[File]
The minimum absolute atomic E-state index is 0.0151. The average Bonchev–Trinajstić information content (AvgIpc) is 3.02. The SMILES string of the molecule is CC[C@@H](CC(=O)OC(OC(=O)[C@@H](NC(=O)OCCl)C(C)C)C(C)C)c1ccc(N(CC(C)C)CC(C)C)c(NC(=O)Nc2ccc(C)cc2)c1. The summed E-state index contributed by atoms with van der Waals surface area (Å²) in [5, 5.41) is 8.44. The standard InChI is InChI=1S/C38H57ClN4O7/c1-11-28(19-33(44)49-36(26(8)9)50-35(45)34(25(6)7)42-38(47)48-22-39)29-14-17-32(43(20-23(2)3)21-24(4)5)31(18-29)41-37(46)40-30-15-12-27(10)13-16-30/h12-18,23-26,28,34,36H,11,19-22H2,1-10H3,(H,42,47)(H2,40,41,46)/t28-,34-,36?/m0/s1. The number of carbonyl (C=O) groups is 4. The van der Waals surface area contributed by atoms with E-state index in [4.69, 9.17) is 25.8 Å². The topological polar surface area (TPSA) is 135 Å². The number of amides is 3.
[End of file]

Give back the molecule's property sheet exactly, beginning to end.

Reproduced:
The minimum absolute atomic E-state index is 0.0151. The average Bonchev–Trinajstić information content (AvgIpc) is 3.02. The SMILES string of the molecule is CC[C@@H](CC(=O)OC(OC(=O)[C@@H](NC(=O)OCCl)C(C)C)C(C)C)c1ccc(N(CC(C)C)CC(C)C)c(NC(=O)Nc2ccc(C)cc2)c1. The summed E-state index contributed by atoms with van der Waals surface area (Å²) in [5, 5.41) is 8.44. The standard InChI is InChI=1S/C38H57ClN4O7/c1-11-28(19-33(44)49-36(26(8)9)50-35(45)34(25(6)7)42-38(47)48-22-39)29-14-17-32(43(20-23(2)3)21-24(4)5)31(18-29)41-37(46)40-30-15-12-27(10)13-16-30/h12-18,23-26,28,34,36H,11,19-22H2,1-10H3,(H,42,47)(H2,40,41,46)/t28-,34-,36?/m0/s1. The number of carbonyl (C=O) groups is 4. The van der Waals surface area contributed by atoms with E-state index in [4.69, 9.17) is 25.8 Å². The topological polar surface area (TPSA) is 135 Å². The number of amides is 3.